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Evolution of News in Networked Publics (#diata11)

Last week, I attended and presented at the Düsseldorf Interdisciplinary Workshop on Twitter Analysis (diata11), which I consider one of the best, most informative and discursive academic gatherings I vistited in the last years. Thanks to the invitation policy of Cornelius Puschmann and Katrin Weller, all presentations were well done and really interesting – without exception, and that’s really not the usual case at most conferences ;-). Besides the good insights in the running projects of my fellow Twitter-researchers, it was the final discussion which I will most likely remember for a long time: We talked about the very basics of what we are actually doing, both the significance of our methods and the way we can actually describe the kind of communicationwe are observing within social media (I will write another post on this discussion soon).

My own presentation was on some preliminary results of the project on the evolution of news I am working on right now; with support from the Austrian Press Agency’s Original Text Service (APA OTS) and Sensemetric. Here’s the abstract:

Evolution of News in Networked Publics

In the past, diffusion research was mostly done through telephone interviews. Today, social media not only allows us to trace the diffusion of news but the evolution of a news story through content analysis. We set up and tested a research design to analyse the cross-medial diffusion and evolution of news in different, clear-cut cases, asking for how the dynamics are shaped by different types of media. We also ask for the differences in the way news media reports on a story and the way social media users talk about it.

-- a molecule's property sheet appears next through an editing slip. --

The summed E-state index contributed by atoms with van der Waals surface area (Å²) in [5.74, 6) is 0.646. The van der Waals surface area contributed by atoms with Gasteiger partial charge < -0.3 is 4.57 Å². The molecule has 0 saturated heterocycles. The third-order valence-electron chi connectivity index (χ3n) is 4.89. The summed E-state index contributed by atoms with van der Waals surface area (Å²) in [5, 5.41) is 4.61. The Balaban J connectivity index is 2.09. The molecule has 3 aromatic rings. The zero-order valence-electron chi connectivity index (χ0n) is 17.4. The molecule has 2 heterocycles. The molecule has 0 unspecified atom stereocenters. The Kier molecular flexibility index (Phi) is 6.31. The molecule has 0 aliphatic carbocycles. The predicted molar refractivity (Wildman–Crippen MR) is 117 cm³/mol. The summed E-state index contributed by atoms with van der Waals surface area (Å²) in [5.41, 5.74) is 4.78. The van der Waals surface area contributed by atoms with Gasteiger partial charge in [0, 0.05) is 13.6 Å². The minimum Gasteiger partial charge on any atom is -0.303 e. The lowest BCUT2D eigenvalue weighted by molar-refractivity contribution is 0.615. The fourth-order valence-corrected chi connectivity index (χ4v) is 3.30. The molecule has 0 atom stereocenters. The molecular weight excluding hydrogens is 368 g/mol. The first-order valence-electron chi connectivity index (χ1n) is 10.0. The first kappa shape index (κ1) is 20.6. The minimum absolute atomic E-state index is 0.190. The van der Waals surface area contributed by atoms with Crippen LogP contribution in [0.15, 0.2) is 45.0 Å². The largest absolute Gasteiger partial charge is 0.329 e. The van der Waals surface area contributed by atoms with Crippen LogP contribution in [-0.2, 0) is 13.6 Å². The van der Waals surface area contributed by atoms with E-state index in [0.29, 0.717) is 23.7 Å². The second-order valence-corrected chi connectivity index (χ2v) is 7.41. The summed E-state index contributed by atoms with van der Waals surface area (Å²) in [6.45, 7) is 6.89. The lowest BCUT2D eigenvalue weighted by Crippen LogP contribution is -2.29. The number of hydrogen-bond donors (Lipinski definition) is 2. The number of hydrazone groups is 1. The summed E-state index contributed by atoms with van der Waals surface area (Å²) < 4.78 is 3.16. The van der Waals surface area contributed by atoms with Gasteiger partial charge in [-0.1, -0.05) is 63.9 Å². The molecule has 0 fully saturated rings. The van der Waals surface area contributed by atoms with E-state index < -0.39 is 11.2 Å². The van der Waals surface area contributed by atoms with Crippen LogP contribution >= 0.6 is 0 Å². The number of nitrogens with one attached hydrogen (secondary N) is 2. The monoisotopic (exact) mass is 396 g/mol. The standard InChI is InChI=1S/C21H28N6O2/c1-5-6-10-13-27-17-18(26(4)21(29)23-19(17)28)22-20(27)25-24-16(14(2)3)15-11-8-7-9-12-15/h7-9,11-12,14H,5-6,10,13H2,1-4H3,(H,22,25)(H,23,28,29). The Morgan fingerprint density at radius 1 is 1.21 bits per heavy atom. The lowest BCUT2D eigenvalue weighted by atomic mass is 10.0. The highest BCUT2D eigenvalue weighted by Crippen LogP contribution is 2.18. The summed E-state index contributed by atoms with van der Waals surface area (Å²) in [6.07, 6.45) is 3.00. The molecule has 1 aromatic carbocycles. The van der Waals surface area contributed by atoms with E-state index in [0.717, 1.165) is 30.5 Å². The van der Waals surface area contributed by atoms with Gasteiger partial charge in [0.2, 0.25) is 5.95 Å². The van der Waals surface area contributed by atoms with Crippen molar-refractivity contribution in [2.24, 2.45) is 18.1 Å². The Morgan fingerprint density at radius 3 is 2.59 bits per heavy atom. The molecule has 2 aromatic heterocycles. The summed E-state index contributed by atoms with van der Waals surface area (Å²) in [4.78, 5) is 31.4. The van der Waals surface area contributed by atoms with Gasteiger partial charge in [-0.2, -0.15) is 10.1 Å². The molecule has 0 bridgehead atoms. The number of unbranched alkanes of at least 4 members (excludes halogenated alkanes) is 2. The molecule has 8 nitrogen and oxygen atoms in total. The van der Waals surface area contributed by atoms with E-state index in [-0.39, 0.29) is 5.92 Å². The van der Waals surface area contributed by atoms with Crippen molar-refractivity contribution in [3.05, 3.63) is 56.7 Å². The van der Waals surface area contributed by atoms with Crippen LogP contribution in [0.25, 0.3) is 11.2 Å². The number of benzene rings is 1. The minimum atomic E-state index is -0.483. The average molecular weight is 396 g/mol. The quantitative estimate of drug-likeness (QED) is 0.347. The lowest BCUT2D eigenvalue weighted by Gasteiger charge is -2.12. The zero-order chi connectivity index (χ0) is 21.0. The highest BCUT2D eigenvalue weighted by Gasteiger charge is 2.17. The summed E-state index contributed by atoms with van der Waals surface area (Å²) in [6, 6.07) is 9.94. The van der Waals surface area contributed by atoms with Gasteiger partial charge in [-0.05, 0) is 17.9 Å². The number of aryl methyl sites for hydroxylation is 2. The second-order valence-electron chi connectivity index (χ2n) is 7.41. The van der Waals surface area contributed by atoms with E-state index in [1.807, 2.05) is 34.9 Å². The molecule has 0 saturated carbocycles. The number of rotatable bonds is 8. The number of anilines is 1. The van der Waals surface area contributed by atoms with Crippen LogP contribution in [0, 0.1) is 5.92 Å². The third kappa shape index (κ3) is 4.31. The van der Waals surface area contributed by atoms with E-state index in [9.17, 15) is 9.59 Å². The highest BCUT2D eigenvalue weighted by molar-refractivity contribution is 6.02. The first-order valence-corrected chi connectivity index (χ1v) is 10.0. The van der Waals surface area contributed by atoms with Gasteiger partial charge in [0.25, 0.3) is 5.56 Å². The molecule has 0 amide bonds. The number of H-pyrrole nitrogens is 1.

We code publishing time and content aspects (distinct pieces of information of central relevance) of a wide array of available texts including news stories in online newspapers, blog entries and tweets, that all deal with a certain topic. After homogenizing the material structure and chronologically ordering it, we start by selecting the first item and defining the main aspects included in its content. For each of the following texts, we code whether those aspects are included or not. Each time a new aspect, a new piece of relevant information is added in a text, the code sheet is extended respectively. Our goal is to trace the evolution of a story according to the aspects people write about.

Our first case was Uwe Scheuch‘s (the deputy governor of Carinthia) conviction in early August this year. Even though the data was not completely coded when I presented at diata11, I was able to provide some first results on the course of the reporting and discussion on Twitter and the news media on the first day of events. Please browse my slides for some of those results – embedded in a discussion of diffusion research and presentation of our method:

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